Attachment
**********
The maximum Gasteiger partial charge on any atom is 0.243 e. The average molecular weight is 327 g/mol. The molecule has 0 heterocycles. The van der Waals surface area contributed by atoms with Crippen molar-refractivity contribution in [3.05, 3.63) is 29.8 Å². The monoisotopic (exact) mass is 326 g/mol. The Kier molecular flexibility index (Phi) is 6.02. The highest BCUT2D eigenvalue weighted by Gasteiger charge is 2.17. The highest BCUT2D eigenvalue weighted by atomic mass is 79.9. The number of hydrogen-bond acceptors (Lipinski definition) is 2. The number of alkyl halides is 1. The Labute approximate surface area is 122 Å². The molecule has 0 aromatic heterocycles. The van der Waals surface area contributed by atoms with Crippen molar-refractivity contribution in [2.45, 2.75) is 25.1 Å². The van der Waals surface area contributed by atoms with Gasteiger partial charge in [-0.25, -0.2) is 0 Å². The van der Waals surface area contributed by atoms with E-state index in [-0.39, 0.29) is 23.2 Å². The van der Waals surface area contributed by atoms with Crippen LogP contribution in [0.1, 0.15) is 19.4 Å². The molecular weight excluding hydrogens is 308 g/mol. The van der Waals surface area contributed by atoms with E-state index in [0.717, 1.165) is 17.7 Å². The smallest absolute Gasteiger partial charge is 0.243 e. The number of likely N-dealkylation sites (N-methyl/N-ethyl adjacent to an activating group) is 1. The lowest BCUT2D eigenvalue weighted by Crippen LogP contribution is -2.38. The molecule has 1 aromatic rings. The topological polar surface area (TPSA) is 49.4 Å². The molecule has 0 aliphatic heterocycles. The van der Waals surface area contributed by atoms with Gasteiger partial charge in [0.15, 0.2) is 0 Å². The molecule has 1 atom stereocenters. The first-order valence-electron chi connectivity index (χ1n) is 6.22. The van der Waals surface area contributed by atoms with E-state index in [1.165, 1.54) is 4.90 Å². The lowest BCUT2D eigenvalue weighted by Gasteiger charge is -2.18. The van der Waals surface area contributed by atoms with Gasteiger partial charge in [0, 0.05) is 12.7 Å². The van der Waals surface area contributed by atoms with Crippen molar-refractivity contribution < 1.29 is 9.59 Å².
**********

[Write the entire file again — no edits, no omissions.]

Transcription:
The maximum Gasteiger partial charge on any atom is 0.243 e. The average molecular weight is 327 g/mol. The molecule has 0 heterocycles. The van der Waals surface area contributed by atoms with Crippen molar-refractivity contribution in [3.05, 3.63) is 29.8 Å². The monoisotopic (exact) mass is 326 g/mol. The Kier molecular flexibility index (Phi) is 6.02. The highest BCUT2D eigenvalue weighted by Gasteiger charge is 2.17. The highest BCUT2D eigenvalue weighted by atomic mass is 79.9. The number of hydrogen-bond acceptors (Lipinski definition) is 2. The number of alkyl halides is 1. The Labute approximate surface area is 122 Å². The molecule has 0 aromatic heterocycles. The van der Waals surface area contributed by atoms with Crippen molar-refractivity contribution in [2.45, 2.75) is 25.1 Å². The van der Waals surface area contributed by atoms with Gasteiger partial charge in [-0.25, -0.2) is 0 Å². The van der Waals surface area contributed by atoms with E-state index in [-0.39, 0.29) is 23.2 Å². The van der Waals surface area contributed by atoms with Crippen LogP contribution in [0.1, 0.15) is 19.4 Å². The molecular weight excluding hydrogens is 308 g/mol. The van der Waals surface area contributed by atoms with E-state index in [0.717, 1.165) is 17.7 Å². The smallest absolute Gasteiger partial charge is 0.243 e. The number of likely N-dealkylation sites (N-methyl/N-ethyl adjacent to an activating group) is 1. The lowest BCUT2D eigenvalue weighted by Crippen LogP contribution is -2.38. The molecule has 1 aromatic rings. The topological polar surface area (TPSA) is 49.4 Å². The molecule has 0 aliphatic heterocycles. The van der Waals surface area contributed by atoms with Gasteiger partial charge in [0.15, 0.2) is 0 Å². The molecule has 1 atom stereocenters. The first-order valence-electron chi connectivity index (χ1n) is 6.22. The van der Waals surface area contributed by atoms with E-state index in [1.165, 1.54) is 4.90 Å². The lowest BCUT2D eigenvalue weighted by Gasteiger charge is -2.18. The van der Waals surface area contributed by atoms with Gasteiger partial charge in [0, 0.05) is 12.7 Å². The van der Waals surface area contributed by atoms with Crippen molar-refractivity contribution < 1.29 is 9.59 Å².